Pension Adjustment Reversal (PAR)
To encourage Canadians to save for retirement, the Income Tax Act (ITA) allows individuals to take part in tax-assisted retirement savings. The system is based on an overall limit of 18% of an individual’s earned income, to a specified dollar limit. The overall limit applies to total retirement savings under RPPs, DPSPs, RRSPs and PRPPs. For more information on the limits, go to MP, DB, RRSP, DPSP, ALDA, TFSA limits and the YMPE.
Individuals who are members of RPPs and DPSPs have a pension credit reported each year. The pension credit is the benefit the member earned under the plan during the calendar year. The method used to calculate the pension credit depends on the type of plan. With RPPs, the method also depends on the type of provision (defined benefit or money purchase). A member’s pension adjustment (PA) is the total of their pension credits from all RPPs and DPSPs of the employer that the member participates in during the year. The PA reduces the member’s contribution limit to RRSPs and PRPPs in the following year.
Pension adjustments make sure that all employees at similar income levels will have access to comparable tax-assisted retirement savings, regardless of what type of retirement savings plan they belong to.
A past service pension adjustment (PSPA) ensures that benefit upgrades and past service purchases to defined benefit (DB) pension plans are charged against the 18% limit.
A PAR is used to restore an individual's RRSP deduction limit when a member terminates their membership in a DB provision of a RPP or DPSP.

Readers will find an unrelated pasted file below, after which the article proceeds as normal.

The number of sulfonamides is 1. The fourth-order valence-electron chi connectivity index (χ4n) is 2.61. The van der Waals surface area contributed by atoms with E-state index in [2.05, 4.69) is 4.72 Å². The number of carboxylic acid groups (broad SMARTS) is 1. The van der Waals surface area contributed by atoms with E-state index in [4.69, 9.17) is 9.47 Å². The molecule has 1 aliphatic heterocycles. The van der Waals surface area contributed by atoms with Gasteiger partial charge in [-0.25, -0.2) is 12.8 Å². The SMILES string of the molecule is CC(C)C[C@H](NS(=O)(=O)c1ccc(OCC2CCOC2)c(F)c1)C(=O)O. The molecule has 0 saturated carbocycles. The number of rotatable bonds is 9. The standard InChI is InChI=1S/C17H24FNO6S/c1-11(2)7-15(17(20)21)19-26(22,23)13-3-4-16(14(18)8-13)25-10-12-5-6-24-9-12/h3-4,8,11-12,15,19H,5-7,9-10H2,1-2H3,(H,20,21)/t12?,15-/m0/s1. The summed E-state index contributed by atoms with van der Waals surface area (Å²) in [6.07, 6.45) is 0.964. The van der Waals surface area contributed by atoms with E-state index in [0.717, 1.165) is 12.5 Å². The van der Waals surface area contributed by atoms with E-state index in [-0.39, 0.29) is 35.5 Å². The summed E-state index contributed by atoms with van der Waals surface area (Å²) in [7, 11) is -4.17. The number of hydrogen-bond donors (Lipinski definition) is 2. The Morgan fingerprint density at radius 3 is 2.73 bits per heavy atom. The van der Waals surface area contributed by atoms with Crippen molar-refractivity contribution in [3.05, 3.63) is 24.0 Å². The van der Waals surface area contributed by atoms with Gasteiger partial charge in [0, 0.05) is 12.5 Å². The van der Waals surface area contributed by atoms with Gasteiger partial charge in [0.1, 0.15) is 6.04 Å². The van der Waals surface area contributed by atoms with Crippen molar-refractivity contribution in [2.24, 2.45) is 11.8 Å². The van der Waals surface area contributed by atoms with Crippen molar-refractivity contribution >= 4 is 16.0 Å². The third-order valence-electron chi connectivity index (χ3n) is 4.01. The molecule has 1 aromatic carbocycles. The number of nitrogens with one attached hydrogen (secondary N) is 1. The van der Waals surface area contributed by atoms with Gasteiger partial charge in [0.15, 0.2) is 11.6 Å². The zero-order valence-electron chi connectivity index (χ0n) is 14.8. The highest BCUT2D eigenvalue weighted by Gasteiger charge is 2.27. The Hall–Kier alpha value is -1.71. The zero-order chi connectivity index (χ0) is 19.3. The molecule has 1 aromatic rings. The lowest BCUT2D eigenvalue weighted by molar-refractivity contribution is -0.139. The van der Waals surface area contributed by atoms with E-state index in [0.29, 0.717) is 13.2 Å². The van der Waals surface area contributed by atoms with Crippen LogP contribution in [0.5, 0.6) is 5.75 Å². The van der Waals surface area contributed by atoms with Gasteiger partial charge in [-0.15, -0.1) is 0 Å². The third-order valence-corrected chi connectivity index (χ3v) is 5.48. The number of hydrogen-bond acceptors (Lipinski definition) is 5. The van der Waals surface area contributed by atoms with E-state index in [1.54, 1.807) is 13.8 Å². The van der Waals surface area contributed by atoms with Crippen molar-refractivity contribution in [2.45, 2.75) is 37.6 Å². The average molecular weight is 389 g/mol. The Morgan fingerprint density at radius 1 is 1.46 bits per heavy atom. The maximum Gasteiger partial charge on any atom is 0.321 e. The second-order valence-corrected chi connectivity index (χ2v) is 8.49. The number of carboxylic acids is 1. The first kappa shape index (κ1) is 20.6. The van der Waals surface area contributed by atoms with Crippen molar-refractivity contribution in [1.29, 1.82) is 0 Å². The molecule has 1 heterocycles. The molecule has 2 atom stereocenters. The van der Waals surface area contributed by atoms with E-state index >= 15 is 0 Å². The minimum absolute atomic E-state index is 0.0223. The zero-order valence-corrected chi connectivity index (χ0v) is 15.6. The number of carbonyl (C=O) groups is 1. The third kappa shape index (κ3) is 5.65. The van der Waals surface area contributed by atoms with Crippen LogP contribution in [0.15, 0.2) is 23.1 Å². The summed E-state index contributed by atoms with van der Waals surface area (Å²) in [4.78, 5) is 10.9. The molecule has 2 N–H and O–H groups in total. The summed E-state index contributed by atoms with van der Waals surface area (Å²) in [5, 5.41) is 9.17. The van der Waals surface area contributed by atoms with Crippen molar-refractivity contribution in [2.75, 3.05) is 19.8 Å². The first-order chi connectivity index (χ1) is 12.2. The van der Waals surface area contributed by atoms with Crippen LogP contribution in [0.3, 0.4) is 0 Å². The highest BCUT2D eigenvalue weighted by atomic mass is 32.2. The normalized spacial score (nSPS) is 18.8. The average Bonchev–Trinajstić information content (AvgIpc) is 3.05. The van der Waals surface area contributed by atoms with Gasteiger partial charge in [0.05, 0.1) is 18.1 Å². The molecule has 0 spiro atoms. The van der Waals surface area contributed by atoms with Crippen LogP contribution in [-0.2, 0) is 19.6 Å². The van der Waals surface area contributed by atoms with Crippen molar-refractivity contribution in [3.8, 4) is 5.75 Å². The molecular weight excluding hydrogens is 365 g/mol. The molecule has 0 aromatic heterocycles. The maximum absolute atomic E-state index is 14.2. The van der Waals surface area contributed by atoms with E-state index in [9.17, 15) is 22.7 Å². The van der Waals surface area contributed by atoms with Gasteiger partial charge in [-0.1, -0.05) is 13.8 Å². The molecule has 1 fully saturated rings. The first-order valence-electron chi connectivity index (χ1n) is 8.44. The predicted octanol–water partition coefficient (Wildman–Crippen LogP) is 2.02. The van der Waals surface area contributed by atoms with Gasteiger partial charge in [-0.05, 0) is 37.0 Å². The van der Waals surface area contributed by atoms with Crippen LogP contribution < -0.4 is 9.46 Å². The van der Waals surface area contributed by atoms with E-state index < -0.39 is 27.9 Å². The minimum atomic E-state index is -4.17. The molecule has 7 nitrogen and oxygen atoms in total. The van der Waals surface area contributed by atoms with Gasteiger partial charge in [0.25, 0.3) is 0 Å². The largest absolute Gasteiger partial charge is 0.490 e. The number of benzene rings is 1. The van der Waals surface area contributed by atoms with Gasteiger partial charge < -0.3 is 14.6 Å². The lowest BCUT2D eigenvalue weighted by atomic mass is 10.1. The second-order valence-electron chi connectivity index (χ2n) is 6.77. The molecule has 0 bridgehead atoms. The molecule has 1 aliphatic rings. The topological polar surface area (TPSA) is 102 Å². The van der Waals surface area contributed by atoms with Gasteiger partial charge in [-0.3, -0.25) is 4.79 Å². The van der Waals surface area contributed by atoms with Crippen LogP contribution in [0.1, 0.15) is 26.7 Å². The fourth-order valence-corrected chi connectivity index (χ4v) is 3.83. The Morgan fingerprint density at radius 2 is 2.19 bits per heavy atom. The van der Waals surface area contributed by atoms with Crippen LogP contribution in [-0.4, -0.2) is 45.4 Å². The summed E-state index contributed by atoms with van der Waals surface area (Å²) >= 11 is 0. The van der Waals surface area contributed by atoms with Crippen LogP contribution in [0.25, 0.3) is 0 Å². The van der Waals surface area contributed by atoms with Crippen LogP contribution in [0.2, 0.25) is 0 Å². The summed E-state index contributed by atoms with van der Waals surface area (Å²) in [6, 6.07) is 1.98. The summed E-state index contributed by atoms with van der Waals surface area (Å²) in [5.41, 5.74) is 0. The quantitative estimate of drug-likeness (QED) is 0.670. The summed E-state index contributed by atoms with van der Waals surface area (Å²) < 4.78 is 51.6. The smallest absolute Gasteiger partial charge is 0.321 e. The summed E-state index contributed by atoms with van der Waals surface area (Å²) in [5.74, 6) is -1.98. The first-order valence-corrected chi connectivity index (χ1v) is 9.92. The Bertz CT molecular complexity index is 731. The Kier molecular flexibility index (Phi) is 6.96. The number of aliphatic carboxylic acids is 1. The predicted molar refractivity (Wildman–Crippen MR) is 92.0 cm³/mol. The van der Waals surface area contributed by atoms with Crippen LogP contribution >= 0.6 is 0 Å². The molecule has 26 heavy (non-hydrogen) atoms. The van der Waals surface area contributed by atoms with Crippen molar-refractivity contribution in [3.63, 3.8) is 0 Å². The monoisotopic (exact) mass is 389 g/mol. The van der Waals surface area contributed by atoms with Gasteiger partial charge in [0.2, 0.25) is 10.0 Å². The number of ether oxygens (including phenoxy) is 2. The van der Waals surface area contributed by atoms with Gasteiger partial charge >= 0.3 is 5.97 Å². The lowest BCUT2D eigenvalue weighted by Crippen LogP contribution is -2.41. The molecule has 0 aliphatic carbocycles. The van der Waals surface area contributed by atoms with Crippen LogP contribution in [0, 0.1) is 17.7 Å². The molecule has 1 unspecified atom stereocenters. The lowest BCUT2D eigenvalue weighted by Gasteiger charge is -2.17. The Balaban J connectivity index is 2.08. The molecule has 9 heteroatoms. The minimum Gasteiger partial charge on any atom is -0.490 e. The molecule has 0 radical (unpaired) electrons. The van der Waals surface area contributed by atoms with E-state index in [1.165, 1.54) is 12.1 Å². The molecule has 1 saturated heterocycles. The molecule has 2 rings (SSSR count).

The key element in determining if an individual is eligible for a PAR is the membership. As noted above, a PAR is calculated when the membership is terminated and not when the employment is terminated. An individual is considered a member as long as they have money in the plan.
For example, two members terminate their employment on November 1, 2018. Employee A transfers their benefits to an RRSP on December 17, 2018 and employee B decides to leave their entitlement in the plan until they retire as the fund is generating a good return on investments. Employee A has terminated membership and is therefore entitled to a PAR for the year 2018. Employee B still has an entitlement to benefits under the plan and therefore is still a member and not eligible for a PAR.
In a DPSP or defined contributions (money purchase) pension plan, the PAR is the amount of the employer contributions that are unvested at termination of membership. In a DB provision the PAR is generally the difference between:
- the PAs and PSPAs earned to termination of membership, and
- the commuted value of benefits.
For more information on PARs, go to Guide RC4137, Pension Adjustment Reversal Guide.
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